Even after the birth of our first child, I would walk as much as I could. I would strap my son into his umbrella stroller (which we still have, incredibly), don a backpack and head off to my grocery shopping, or to get some library books. Or just take a walk for the sake of having something to do.

I was undeterred by the formidable Cleveland winters, and when I would be called in to sub at a local day school, I would bundle both of us up, walk the baby to the babysitter and then walk to work.

The scenery was considerably less grand than Europe and less inspiring than Israel, but I found that when I dropped my pretensions and simply observed the landscape around me, there was beauty nestled in the modest lawns and unassuming storefronts.

Walking to run errands honed my awareness of which streets were actually on a bit of an incline, which streets had the best shade, or which ones were the most buffeted by the wind. It compelled me to pay attention.

I had also graduated from being mainly engrossed in past conversations to also using the walking time to create. I would mull over writing ideas, I would come up with melodies which I would later turn into songs.

This was before smartphones, all of this, so when I came up with a melody I would have to sing it over and over and over and over again to myself so that I would hopefully remember enough of it when I got home to be able to notate it.Though there is certainly an element of idealization about this period of my life, the pedestrian period, I think the longing for the simplicity of a life where I have the time to walk that much has merit.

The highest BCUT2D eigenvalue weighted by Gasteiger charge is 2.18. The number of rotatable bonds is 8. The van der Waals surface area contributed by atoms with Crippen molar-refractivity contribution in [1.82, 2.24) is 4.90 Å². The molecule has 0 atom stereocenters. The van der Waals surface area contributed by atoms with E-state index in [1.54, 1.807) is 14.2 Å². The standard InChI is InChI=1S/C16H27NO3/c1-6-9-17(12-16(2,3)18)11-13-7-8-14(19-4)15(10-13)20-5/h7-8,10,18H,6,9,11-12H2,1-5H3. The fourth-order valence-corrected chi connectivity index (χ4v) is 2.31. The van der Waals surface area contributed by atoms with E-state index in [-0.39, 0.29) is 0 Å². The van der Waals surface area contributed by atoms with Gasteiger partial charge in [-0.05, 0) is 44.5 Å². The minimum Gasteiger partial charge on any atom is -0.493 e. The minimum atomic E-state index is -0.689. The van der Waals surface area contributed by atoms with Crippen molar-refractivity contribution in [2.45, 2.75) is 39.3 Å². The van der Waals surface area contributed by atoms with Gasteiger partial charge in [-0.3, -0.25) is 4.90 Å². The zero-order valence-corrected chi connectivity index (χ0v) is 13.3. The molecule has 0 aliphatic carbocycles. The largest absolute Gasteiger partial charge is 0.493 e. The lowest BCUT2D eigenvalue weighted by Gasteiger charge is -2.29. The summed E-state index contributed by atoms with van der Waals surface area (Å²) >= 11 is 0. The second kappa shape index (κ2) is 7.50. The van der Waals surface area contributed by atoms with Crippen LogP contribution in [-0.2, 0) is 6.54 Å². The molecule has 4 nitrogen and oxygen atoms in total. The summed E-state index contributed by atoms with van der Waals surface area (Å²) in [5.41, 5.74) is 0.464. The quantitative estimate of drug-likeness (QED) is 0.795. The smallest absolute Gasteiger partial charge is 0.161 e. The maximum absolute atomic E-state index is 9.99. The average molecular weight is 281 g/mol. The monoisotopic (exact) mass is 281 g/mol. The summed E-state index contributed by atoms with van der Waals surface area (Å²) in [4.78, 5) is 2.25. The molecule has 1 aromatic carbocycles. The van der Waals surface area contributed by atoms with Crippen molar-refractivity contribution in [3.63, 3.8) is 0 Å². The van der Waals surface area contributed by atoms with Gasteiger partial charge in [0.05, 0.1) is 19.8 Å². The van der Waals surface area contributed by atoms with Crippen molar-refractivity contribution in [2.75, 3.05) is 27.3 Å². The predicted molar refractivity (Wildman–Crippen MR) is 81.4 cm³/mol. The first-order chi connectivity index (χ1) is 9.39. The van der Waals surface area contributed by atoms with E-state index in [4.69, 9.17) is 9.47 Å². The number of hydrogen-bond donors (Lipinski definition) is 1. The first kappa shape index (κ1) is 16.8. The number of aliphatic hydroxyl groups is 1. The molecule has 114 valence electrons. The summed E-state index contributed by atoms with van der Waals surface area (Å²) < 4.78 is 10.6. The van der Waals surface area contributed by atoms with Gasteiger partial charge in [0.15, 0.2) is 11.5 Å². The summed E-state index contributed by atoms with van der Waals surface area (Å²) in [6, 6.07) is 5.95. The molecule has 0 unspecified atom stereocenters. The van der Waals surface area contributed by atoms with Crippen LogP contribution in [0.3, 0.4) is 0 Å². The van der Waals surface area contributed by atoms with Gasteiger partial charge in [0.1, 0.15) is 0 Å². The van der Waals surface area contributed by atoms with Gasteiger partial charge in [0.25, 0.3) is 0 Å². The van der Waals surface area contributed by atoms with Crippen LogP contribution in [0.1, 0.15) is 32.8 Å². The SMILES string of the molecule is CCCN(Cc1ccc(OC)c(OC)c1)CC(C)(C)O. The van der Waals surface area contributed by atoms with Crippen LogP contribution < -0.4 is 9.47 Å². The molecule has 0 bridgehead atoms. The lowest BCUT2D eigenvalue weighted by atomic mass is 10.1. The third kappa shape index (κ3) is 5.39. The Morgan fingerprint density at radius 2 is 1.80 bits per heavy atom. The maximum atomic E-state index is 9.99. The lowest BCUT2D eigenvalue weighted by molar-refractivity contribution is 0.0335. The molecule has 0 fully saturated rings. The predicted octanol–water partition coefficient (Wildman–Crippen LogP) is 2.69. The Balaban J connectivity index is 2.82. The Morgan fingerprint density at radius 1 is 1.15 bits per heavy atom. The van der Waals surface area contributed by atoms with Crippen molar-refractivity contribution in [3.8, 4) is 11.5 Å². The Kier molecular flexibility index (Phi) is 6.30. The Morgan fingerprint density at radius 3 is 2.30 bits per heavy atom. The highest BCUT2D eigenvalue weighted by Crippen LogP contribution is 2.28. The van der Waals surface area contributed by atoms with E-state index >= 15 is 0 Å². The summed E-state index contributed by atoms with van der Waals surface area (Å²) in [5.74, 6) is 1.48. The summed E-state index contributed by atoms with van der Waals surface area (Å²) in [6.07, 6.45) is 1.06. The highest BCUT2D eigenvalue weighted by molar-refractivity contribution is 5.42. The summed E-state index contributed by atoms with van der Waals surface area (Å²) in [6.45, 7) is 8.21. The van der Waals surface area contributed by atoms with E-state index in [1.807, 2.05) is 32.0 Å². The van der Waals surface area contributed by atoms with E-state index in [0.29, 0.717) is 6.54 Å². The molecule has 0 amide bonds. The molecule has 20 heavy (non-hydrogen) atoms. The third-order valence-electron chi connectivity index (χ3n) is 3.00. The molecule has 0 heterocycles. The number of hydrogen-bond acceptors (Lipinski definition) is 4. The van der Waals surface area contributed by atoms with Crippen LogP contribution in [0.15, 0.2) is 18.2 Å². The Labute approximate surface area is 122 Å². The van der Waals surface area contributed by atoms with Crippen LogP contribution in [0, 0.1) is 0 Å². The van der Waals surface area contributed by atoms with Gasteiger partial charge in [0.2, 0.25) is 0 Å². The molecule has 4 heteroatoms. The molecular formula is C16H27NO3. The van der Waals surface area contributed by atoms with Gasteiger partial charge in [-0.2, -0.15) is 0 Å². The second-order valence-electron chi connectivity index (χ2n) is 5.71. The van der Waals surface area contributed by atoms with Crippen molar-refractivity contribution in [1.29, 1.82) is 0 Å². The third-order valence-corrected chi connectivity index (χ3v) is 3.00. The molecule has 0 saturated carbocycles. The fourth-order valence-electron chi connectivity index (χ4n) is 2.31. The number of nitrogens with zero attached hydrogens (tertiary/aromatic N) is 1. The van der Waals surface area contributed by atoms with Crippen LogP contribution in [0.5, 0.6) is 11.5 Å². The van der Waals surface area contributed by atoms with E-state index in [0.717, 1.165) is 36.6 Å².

Now not only do we have two cars, but my day is full with carpools and rehearsals and the amount of groceries I need to buy to feed my family will no longer fit in just a stroller and a backpack. If I were to walk to do my errands I would accomplish nothing else the entire day but that, and I am much too busy for that.

This is what most makes me feel like a grown-up, the pragmatic sacrifice of what I want (to be able to walk everywhere) to what I need to do (all the things).

Interestingly, the diminishing of my time available to walk has occurred while the amount of time I spend on social media has increased. And with this switch, the way I spent my quiet time has shifted as well.


I hesitate to call the time I spend on social media “down time,” but as it is, I usually open the apps or tabs when I’m not doing anything else. When I’m too tired to do anything else. When I am waiting in line at the store or in carpool or sitting outside in my yard, ostensibly watching my children.

Even when I go on a walk with my kids, I am snapping pictures, sending texts or voice memos or whatever. I’m connected. I’m reachable. I’m not alone in my own head, not in the way I used to be.

Now being in my own head means also considering the opinions and reactions of the thousands of people I am connected to through my various channels. It is an entirely more self-conscious way of being.

That, too, has evolved. Years and years ago, so long ago that I can barely remember what it was like, I used Facebook primarily to keep up with friends and family. I would enjoy watching their happinesses, I would empathize with their frustrations, and I would use the platform to reach out at what was a somewhat lonely point in my life.

Newly married, a new parent, newly Jewish to boot, I was still trying to figure out my place in the world. Online interactions were far less threatening than having to maneuver through the minefield of complex social standards. I could be as eloquent as I wanted because I could take the time to formulate a response. I wasn’t caught off guard in an awkward state.

It was a cocoon. It was escapism. It was a life-raft. It was a crutch.

As my family and my internet presence has grown, I have found myself increasingly turning to smaller, more intimate platforms to share the private successes and joys I’ve had.

I vacillate between thinking this is smart and thinking that it is very stingy.